on swings.) So to compute the total energy all we need to do is compute

one of the two – the potential energy per wavelength, or the kinetic energy

per wavelength – then double it. The potential energy of a wave (per

wavelength and per unit width of wavefront) is found by integration to be

^{1}⁄_{4}*ρgh*^{2}*λ*.

(G.5)

So, doubling and dividing by the period, the true power of this model

shallow-water tidal wave is

power = ^{1}⁄_{2}(*ρgh*^{2}*λ*) × *ω*/*T* = ^{1}⁄_{2}*ρgh*^{2}*v* × *ω*,

(G.6)

where *ω* is the width of the wavefront. Substituting *v = √gd*,

power = *ρgh*^{2}√*gd* × *ω*/2 = *ρg*^{3/2}√*d**h*^{2} × *ω*/2.

(G.7)

Let’s compare this power with the kinetic-energy flux *K*_{BV}. Strikingly, the

two expressions scale differently with the amplitude *h*. Using the ampli-

tude conversion relation (G.3), the crest velocity (G.2), and *A* = *ωd*, we can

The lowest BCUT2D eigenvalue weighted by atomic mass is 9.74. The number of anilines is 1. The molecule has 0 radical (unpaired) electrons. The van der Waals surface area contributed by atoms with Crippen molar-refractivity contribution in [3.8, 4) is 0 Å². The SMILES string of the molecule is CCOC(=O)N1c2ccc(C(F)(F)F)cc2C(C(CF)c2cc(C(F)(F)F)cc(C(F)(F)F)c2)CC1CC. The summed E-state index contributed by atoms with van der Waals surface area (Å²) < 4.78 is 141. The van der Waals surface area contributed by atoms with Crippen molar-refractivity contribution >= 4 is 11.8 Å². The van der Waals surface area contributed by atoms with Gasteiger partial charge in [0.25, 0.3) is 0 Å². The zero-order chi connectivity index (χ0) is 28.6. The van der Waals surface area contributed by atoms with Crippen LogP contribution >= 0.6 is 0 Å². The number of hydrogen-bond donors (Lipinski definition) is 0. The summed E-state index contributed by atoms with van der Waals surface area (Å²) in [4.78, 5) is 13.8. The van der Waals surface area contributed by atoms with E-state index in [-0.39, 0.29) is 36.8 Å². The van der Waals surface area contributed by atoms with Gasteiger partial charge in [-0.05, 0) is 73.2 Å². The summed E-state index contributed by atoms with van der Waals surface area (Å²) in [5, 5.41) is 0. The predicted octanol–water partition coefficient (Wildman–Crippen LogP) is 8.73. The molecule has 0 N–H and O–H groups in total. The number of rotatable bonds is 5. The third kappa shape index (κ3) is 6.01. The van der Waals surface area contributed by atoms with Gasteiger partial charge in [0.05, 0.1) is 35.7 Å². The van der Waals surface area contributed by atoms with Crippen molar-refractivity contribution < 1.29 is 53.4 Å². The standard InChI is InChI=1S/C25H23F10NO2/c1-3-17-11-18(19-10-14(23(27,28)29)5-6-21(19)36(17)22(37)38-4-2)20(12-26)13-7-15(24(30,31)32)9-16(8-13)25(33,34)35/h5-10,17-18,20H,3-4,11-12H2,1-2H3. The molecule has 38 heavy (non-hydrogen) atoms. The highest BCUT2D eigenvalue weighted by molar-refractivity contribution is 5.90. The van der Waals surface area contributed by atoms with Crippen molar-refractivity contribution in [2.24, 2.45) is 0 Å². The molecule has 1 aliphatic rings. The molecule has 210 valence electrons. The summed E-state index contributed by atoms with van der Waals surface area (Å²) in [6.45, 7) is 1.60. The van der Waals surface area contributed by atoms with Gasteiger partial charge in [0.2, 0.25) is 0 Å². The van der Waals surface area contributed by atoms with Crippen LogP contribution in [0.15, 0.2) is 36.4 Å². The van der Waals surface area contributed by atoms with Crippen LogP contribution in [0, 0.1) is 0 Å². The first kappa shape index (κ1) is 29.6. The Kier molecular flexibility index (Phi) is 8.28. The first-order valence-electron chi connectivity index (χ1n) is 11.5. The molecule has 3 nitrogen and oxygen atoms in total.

re-express the kinetic-energy flux as

*K*_{BV} = ^{1}⁄_{2}*ρAU*^{3} = ^{1}⁄_{2}*ρωd* (*vh*/*d*)^{3} = *ρ*(*g*^{3/2}/√*d*) *h*^{3} × *ω*/2.

(G.8)

So the kinetic-energy-flux method suggests that the total power of a shallow-

water wave scales as amplitude *cubed* (equation (G.8)); but the correct for-

mula shows that the power scales as amplitude *squared* (equation (G.7)).

The ratio is

K_{BV} |
= | ρω(g^{3/2}/√d) h^{3} |
= | h |

power | ρg^{3/2}h^{2}√dω |
d |

(G.9)

Because *h* is usually much smaller than *d* (*h* is about 1 m or 2 m, while *d*

is 100 m or 10 m), estimates of tidal power resources that are based on the

kinetic-energy-flux method may be *much too small*, at least in cases where

this shallow-water cartoon of tidal waves is appropriate.

Moreover, estimates based on the kinetic-energy-flux method incor-

rectly assert that the total available power at springs (the biggest tides)

is eight times greater than at neaps (the smallest tides), assuming an am-

plitude ratio, springs to neaps, of two to one; but the correct answer is

that the total available power of a travelling wave scales as its amplitude

squared, so the springs-to-neaps ratio of total-incoming-power is four to

one.

If the depth *d* decreases gradually and the width remains constant such

that there is minimal reflection or absorption of the incoming power, then